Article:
More information about interference mitigation is here, and coverage and roaming methods are here.

2. Use 5 GHz and band control

The 5 GHz band offers many more channels than 2.4 GHz, so it makes sense to use dual band access points. This allows older devices to connect in the lower 2.4GHz band and newer devices to operate in 5GHz. Less traffic in the lower band means faster connections, while devices in the higher band generally support higher data rates, which helps to reduce the airtime of the devices. While not all new Wi-Fi devices are dual-band, there are more and more of them these days, especially on advanced smartphones and tablets.

In addition to 5 GHz support, consider using any bandwidth management feature provided by access points. This may encourage or force dual band devices to connect to the higher band instead of leaving it up to the device itself or the user.

Many access points only allow you to enable or disable band control, while others also allow you to configure signal thresholds, so dual-band devices that will have a stronger signal at 2.4 GHz do not need to use 5 GHz. This is useful because 5 GHz offers less radio coverage than the lower band. If your access point supports this, try using the signal threshold setting, which provides a good compromise between reducing 2.4GHz congestion while still giving users the best possible signal.

3. Use WPA2 and/or WPA3

It’s no secret that WEP security isn’t as secure, although virtually all access points still support it. Wi-Fi Protected Access (WPA) is more secure, but it depends on the version you’re using. Keep in mind that when using the first version of WPA, the data transfer rate on the wireless network is limited to 54 Mbps, which is the maximum speed of the old 802.11a and 802.11g standards. To make sure you can take advantage of the faster data rates offered by newer devices, use only WPA2 and/or WPA3 security.

4. Reduce the number of SSID

If you have multiple SSIDs configured on your APs, keep in mind that each Virtual Wireless Network must broadcast separate beacons and control packets. This takes up airtime, so use the SSID capabilities sparingly. One private SSID and one public SSID are certainly acceptable, but try not to use virtual SSIDs for things like sharing wireless access across company departments.

If network separation is still required, consider using 802.1X authentication to dynamically assign VLAN users when connecting to an SSID. This way you can have only one private SSID and still practically separate wireless traffic.

5. Do not hide SSID

This Wi-Fi analyzer showed the hidden SSID “cottage111” after connecting the device to the network.

You may have heard that hiding the network name by disabling the SSID in the beacon broadcast can help with security. However, it only hides the network name from casual users. Most devices will indicate that there is an unnamed network nearby. Also, anyone with a Wi-Fi sniffer can usually detect the SSID since it will still be present in the management traffic.

Hiding the SSID also causes additional control traffic on the network, such as probe requests and responses. Also, hidden SSIDs can be confusing and time-consuming for users as they have to manually enter the network name when connecting to Wi-Fi. Therefore, this approach to security can do more harm than good.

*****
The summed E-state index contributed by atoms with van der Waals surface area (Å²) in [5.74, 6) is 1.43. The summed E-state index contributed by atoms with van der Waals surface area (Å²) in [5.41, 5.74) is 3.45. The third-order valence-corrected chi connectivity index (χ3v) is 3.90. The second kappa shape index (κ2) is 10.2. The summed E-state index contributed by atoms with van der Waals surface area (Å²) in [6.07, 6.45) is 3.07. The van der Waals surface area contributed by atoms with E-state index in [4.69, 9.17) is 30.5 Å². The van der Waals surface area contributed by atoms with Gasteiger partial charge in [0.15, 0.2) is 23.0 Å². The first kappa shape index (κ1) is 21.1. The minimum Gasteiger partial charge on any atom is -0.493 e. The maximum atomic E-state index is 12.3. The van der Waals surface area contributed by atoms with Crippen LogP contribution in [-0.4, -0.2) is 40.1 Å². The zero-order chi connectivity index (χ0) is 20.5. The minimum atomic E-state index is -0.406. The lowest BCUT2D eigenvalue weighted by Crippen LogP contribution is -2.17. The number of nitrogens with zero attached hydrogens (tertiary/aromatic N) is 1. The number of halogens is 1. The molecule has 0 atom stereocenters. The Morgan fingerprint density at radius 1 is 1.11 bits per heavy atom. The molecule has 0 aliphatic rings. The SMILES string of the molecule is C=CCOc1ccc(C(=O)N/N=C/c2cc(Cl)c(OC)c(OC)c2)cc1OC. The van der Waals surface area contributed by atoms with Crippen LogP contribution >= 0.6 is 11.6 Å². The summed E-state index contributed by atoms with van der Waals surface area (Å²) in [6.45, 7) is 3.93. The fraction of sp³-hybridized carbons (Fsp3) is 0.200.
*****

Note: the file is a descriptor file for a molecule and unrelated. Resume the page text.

A better security method is to use WPA2 and/or WPA3 Enterprise Mode. If you find that not all devices on your network support Enterprise Mode or that it is too difficult to set up, be sure to use a long and strong passphrase with mixed case and characters. Also consider changing your password periodically and be sure to change it after any employee quits or loses the Wi-Fi device.

6. Disable lower baud rates and standards

Although modern Wi-Fi devices can support speeds above 1 Gbps, access points can transmit up to 1 Mbps on 2. 4 GHz and 6 Mbps on 5 GHz for certain traffic. As a general rule, the further you move away from the access point, the lower the signal strength and data rate.

However, even if the network coverage and signals themselves are excellent, most APs by default send management or multicast traffic such as SSID beacons at a very slow rate rather than the maximum rate of normal data. Increasing the minimum or multicast data rate of an access point can cause control traffic to be transmitted at a higher rate, effectively reducing the overall airtime.

This method can also help devices automatically connect to better access points faster. For example, by default, some devices may not look for another roaming access point until they completely lose connection with the old one. This may not happen until the device moves far enough that the signal and data speeds are at the minimum level supported by the access point. So if you increase the minimum data rate, you will basically reduce the maximum coverage area of ​​each access point, but at the same time increase the overall network performance.

There is no recommended minimum data rate that all networks should use. This decision depends, among other things, on the individual network coverage and the capabilities of the wireless clients. However, be aware that by disabling lower data rates, you can effectively disable support for older wireless standards. For example, if you disable all data rates at or below 11 Mbps, this will prevent 802.11b devices from being used because the maximum data rate for this standard is 11 Mbps.